DZ: After graduating from medical school, I moved to San Francisco for my internship and psychiatric residency, and the city became my permanent home. On occasion Bill [pictured] would come to town to play the clubs and we'd talk for only a few minutes. I really didn't have an ongoing, in-depth relationship with him other than we both really loved each other’s music. He was always a tremendous supporter. I remember there was a club in San Francisco called Keystone Korner. In the early or mid-1970s, manager Todd Barkan booked the Bill Evans Trio. Interested in hearing them, I was sitting in the audience one night. But somehow Bill [pictured] and his group were delayed. So Todd came over and asked me to play until Bill arrived.
JW: What did you do?
DZ: I went up and played essentially three-quarters of a set of solo music. Meanwhile Bill Evans’ group quietly had come into the club, and they were just listening. After I was finished, Bill thanked me so warmly and was just so loving of what I had been doing on the piano.
JW: Do you think Evans was influenced by you?
DZ: Gee, I don’t know. It’s interesting, as much as I had loved Bill’s work in the Riverside era—I really didn’t continue to listen in detail to his work in the later period.
JW: Why not?
DZ: I don’t know. Not that I didn’t admire it or respect it. I just didn’t find myself listening to it very much. So I’m sure there are a whole series of albums of Bill’s that I’ve never heard.
JW: I would think Bill might have been intimidated by your playing.
DZ: How so?
JW: You seem extremely comfortable in your own skin and let yourself go completely.
DZ: Gee, I don’t know.
Tomorrow, Denny talks about one of the most stressful and taxing periods of his career—scoring the remake of Invasion of the Body Snatchers in 1978. He also reflects further on the jazz mind.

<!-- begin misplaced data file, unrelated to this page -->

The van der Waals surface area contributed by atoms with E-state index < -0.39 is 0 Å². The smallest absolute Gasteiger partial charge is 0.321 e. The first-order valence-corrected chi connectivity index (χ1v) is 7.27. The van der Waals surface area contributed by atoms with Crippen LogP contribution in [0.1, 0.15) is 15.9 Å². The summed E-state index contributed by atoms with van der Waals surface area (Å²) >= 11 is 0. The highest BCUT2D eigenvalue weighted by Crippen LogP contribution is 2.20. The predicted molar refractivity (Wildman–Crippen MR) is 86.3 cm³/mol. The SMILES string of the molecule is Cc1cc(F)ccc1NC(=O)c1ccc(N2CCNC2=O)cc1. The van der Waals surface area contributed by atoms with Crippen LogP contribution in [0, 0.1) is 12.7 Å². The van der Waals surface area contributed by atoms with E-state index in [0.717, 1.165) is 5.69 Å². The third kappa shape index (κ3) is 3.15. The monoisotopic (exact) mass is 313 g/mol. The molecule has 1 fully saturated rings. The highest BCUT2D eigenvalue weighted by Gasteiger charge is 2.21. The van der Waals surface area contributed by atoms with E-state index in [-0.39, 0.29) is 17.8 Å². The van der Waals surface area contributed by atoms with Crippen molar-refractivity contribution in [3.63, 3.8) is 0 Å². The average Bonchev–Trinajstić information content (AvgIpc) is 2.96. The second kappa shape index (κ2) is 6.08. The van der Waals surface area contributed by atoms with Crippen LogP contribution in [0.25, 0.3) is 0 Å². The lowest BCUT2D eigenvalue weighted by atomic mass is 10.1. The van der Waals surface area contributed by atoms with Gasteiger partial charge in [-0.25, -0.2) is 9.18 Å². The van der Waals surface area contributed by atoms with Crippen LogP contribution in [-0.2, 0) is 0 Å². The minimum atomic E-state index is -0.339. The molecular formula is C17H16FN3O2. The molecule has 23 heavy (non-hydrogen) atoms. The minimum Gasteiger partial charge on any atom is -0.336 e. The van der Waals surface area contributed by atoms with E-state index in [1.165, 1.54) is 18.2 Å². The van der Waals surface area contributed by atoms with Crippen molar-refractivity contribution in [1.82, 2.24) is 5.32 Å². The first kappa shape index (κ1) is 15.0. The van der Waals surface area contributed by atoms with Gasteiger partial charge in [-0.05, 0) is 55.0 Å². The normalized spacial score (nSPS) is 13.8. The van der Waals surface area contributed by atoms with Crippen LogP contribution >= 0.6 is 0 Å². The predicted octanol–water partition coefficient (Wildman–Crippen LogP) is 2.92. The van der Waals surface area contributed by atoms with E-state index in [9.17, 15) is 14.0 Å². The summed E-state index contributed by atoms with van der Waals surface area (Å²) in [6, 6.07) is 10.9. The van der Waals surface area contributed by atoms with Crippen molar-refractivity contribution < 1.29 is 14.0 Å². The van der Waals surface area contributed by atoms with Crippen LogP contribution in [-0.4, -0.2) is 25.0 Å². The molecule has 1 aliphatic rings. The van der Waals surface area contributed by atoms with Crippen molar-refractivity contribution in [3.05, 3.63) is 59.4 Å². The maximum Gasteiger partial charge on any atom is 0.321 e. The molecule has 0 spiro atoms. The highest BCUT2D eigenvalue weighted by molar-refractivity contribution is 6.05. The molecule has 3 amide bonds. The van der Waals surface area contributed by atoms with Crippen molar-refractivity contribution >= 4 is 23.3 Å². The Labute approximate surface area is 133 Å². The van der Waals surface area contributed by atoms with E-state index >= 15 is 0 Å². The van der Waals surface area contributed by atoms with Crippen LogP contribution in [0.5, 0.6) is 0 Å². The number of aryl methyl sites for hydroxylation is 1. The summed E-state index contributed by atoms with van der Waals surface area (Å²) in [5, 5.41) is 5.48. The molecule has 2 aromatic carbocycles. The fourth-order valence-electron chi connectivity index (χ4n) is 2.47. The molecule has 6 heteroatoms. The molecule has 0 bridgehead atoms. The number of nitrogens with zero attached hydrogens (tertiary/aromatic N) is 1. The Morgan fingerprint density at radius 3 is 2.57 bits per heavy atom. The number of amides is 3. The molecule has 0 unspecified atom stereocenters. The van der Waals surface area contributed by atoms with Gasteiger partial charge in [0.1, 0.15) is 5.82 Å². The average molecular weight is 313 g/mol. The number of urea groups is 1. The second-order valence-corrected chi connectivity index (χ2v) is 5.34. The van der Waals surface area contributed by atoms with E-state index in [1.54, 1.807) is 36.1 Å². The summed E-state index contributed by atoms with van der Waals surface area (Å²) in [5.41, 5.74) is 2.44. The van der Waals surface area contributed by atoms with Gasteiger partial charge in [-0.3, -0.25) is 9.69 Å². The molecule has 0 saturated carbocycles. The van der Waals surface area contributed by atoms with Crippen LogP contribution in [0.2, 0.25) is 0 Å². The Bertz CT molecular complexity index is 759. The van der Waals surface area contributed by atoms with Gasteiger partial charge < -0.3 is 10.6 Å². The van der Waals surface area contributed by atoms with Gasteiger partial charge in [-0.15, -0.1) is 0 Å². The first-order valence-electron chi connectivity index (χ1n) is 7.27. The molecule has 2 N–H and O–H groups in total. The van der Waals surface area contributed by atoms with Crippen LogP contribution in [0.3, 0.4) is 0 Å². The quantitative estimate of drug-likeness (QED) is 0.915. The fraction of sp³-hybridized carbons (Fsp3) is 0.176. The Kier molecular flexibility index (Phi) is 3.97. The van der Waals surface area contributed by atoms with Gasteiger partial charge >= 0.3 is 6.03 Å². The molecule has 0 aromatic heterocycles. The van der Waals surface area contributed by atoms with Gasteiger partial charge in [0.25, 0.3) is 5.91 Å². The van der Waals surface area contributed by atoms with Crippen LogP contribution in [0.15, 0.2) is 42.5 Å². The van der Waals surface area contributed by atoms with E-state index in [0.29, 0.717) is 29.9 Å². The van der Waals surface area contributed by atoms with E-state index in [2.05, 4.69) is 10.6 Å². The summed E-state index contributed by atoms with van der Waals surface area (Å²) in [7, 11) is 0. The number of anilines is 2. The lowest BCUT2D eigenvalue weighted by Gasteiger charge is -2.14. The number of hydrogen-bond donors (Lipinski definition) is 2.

Next came trio leadership dates. Denny recorded Cathexis and Carnival in 1964. Both are tremendous examples of a major up-and-coming and independent talent. Tracks like Nica's Dream, 'Round Midnight and the breezy waltz I-Thou demonstrate Denny's gift for building tension and drama while improvising. Cathexis featured Cecil McBee on bass and Freddie Waits on drums. For Carnival, recorded in Los Angeles, Charlie Haden (bass) and Jerry Granelli (drums) joined Denny. In 1966 Denny recorded Zeitgeist with Haden and Granelli. All three albums are available on the three-CD Mosaic Select: Denny Zeitlin box here. It's superb. [Pictured: Cecil McBee, Denny and Freddie Waits in 1964]
Between Carnival and Zeitgeist, Denny recorded Live at the Trident in San Francisco in 1965. The session features a series of solid originals, including Quiet Now, and standards such as My Shining Hour and What Is This Thing Called Love. This album was issued on CD, but it's out of print and shockingly expensive used.
JazzWax clip: Here's Denny playing his composition Quiet Now at the 1983 Berlin Jazz Festival...